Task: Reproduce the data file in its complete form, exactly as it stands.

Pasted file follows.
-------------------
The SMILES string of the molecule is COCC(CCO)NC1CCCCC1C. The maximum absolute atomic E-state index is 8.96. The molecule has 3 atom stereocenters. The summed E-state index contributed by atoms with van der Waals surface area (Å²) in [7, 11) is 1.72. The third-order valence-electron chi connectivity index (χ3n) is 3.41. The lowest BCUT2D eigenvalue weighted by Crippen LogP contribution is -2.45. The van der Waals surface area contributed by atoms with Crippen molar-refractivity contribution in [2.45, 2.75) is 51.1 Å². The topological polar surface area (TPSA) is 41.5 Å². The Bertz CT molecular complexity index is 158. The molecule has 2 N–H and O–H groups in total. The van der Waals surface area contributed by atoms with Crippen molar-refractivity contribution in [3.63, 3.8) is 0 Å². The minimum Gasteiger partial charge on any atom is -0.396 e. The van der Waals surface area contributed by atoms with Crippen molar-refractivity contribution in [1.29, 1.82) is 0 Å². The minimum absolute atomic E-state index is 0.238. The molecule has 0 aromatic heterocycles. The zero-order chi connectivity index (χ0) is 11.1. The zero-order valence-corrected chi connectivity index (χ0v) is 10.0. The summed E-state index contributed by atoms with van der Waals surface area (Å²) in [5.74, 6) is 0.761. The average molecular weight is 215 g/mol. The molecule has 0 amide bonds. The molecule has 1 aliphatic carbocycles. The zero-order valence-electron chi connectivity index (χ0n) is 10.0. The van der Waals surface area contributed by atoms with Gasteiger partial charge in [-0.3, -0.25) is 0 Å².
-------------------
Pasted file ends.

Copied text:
The SMILES string of the molecule is COCC(CCO)NC1CCCCC1C. The maximum absolute atomic E-state index is 8.96. The molecule has 3 atom stereocenters. The summed E-state index contributed by atoms with van der Waals surface area (Å²) in [7, 11) is 1.72. The third-order valence-electron chi connectivity index (χ3n) is 3.41. The lowest BCUT2D eigenvalue weighted by Crippen LogP contribution is -2.45. The van der Waals surface area contributed by atoms with Crippen molar-refractivity contribution in [2.45, 2.75) is 51.1 Å². The topological polar surface area (TPSA) is 41.5 Å². The Bertz CT molecular complexity index is 158. The molecule has 2 N–H and O–H groups in total. The van der Waals surface area contributed by atoms with Crippen molar-refractivity contribution in [3.63, 3.8) is 0 Å². The minimum Gasteiger partial charge on any atom is -0.396 e. The van der Waals surface area contributed by atoms with Crippen molar-refractivity contribution in [1.29, 1.82) is 0 Å². The minimum absolute atomic E-state index is 0.238. The molecule has 0 aromatic heterocycles. The zero-order chi connectivity index (χ0) is 11.1. The zero-order valence-corrected chi connectivity index (χ0v) is 10.0. The summed E-state index contributed by atoms with van der Waals surface area (Å²) in [5.74, 6) is 0.761. The average molecular weight is 215 g/mol. The molecule has 0 amide bonds. The molecule has 1 aliphatic carbocycles. The zero-order valence-electron chi connectivity index (χ0n) is 10.0. The van der Waals surface area contributed by atoms with Gasteiger partial charge in [-0.3, -0.25) is 0 Å².